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The font that could help dyslexics read better

If you have dyslexia, learning basic reading, writing, and language skills can be a life-long struggle and a source of frustration.

Dutch designer Christian Boer has stepped in to help dyslexic people by creating a specific typeface called Dyslexie that may make it easier to read.

Courtesy of Christian Boer

Boer, a graduate of Utrecht Art Academy, was inspired to create the typeface by his own struggles with dyslexia. The font looks a lot like a typical typeface, but is designed so that the difference between each character is more pronounced.

Dyslexia, also called developmental reading disorder, occurs when the brain has trouble recognizing and processing certain symbols. It is estimated to affect about 10 percent of the world's population, according to the U.K. charity Dyslexia Action.

According to the National Center for Learning Disabilities, some with dyslexia have trouble with reading and spelling, while others struggle to write, or to tell left from right.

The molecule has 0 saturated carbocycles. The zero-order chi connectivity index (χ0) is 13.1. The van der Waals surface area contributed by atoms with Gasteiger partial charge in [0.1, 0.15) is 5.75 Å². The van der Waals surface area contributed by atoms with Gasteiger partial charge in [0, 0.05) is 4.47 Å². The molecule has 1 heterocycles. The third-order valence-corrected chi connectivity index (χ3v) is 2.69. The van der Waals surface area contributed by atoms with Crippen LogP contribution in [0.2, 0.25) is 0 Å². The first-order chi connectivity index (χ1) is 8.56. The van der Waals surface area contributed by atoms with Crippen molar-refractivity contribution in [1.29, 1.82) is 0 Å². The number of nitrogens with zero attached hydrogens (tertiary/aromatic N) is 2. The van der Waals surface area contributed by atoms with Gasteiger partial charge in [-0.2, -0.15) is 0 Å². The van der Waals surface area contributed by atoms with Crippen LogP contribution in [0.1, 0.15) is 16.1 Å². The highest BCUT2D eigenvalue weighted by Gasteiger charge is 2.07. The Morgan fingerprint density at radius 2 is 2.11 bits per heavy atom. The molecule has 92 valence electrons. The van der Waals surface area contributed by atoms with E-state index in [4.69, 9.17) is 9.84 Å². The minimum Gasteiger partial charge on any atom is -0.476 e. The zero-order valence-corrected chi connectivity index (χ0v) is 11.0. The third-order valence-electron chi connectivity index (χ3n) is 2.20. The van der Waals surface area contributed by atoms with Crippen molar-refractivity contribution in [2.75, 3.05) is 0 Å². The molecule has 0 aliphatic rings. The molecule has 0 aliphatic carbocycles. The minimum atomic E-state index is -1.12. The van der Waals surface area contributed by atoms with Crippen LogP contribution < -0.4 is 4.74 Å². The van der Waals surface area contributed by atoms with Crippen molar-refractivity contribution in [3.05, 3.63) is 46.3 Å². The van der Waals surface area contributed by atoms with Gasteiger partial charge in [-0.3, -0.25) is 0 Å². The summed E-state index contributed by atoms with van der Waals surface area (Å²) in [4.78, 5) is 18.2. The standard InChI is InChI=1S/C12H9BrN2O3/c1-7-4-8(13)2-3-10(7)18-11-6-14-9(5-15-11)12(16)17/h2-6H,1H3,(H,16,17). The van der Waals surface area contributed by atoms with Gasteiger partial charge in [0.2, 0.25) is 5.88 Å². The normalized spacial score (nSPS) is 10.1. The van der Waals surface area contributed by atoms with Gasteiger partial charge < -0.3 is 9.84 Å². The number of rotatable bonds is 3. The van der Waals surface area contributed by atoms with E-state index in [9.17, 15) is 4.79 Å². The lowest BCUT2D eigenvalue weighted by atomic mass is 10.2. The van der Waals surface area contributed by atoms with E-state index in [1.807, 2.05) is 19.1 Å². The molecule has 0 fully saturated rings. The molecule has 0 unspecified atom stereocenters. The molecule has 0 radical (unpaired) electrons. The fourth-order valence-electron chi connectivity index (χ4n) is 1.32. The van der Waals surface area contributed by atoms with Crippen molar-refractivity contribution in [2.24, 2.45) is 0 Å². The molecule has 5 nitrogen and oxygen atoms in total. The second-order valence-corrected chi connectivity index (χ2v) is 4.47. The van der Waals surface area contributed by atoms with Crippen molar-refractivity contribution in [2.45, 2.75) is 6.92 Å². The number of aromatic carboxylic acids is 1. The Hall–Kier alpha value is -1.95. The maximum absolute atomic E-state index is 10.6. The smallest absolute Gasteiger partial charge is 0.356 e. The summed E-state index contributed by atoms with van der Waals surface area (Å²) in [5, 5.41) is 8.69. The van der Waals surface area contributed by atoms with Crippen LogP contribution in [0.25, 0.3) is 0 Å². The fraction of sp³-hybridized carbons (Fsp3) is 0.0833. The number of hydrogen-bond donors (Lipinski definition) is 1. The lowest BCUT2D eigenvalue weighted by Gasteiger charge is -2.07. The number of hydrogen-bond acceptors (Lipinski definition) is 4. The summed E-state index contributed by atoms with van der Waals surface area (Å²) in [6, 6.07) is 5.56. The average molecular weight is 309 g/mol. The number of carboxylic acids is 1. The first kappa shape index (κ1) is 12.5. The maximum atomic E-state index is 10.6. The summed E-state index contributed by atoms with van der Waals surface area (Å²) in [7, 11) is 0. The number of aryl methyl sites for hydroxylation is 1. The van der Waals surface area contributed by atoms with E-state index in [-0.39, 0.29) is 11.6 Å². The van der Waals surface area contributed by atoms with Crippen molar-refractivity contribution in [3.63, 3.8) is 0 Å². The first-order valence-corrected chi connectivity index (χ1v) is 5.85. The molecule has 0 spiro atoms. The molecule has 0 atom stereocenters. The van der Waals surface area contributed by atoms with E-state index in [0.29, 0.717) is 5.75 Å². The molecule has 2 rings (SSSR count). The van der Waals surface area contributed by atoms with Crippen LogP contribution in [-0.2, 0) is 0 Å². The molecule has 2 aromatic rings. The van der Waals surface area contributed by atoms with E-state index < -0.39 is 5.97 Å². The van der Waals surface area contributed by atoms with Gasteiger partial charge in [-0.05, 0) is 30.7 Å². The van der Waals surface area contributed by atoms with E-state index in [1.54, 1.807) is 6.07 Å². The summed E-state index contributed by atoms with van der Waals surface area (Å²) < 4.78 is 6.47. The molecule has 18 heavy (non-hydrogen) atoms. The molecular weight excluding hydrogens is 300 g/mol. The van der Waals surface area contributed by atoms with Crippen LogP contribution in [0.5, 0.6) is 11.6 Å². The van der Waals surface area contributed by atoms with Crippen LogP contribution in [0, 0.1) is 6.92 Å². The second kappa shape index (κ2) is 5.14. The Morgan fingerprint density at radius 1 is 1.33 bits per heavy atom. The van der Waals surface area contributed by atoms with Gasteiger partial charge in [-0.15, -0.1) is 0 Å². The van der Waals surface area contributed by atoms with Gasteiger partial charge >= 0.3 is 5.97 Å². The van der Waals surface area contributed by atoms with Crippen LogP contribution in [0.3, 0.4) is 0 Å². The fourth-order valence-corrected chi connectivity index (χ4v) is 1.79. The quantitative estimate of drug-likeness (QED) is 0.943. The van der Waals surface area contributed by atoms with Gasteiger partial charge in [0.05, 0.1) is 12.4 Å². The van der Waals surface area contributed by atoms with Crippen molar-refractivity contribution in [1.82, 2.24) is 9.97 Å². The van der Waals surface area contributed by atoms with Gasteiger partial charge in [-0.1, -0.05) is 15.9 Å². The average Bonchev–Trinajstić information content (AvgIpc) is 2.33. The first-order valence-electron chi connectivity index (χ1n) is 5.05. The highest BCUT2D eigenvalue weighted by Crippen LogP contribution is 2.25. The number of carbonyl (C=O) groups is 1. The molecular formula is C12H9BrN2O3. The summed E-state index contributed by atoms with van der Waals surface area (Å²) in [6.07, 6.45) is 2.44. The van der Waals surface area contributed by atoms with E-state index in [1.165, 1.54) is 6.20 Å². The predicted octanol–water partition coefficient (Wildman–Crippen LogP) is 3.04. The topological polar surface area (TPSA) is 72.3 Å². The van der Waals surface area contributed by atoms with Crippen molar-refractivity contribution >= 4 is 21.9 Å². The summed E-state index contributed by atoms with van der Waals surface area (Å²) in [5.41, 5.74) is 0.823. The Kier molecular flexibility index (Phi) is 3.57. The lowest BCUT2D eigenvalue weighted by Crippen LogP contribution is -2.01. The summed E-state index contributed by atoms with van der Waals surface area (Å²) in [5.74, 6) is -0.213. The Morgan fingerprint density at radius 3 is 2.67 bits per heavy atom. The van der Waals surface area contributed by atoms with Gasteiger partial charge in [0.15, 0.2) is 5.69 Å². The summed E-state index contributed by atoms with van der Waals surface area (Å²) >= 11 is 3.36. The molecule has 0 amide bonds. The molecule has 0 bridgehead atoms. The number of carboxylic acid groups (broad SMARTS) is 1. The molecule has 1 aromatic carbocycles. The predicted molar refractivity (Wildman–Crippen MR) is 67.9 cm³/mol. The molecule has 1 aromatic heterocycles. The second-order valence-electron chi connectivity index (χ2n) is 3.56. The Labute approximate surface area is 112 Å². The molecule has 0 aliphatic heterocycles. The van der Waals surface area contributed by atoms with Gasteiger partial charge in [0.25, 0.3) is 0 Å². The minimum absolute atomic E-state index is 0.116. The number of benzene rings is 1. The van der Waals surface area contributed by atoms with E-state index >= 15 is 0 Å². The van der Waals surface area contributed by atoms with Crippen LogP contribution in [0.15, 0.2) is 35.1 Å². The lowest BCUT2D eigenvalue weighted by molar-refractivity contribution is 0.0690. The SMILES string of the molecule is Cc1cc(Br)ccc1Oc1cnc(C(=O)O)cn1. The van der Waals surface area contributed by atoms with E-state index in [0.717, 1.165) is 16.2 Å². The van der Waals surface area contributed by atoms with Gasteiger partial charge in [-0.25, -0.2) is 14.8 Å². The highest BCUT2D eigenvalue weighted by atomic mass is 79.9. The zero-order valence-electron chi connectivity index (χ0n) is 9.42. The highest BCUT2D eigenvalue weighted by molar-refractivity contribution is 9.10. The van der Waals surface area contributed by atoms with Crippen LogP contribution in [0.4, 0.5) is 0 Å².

Boer says on his website, "When reading a text in the dyslexia font, people with dyslexia have a lot less trouble and fewer errors are made."

Dyslexia can also make it difficult for people to express themselves clearly. It can be hard for them to use vocabulary and to structure their thoughts during conversation, the National Center for Learning Disabilities says.

Boer, who is showing the font at this year's Istanbul Design Biennial, conducted research that shows the font allows children to make fewer reading mistakes. According to Boer, researchers at the University of Twente and the University of Amsterdam also studied the effects of the font and corroborate this finding.

Dyslexie is available to download for home use for free on Boer's website.

Christian Boer

Another font designed for dyslexics, OpenDyslexic, was introduced in 2011 and is also available for free download.

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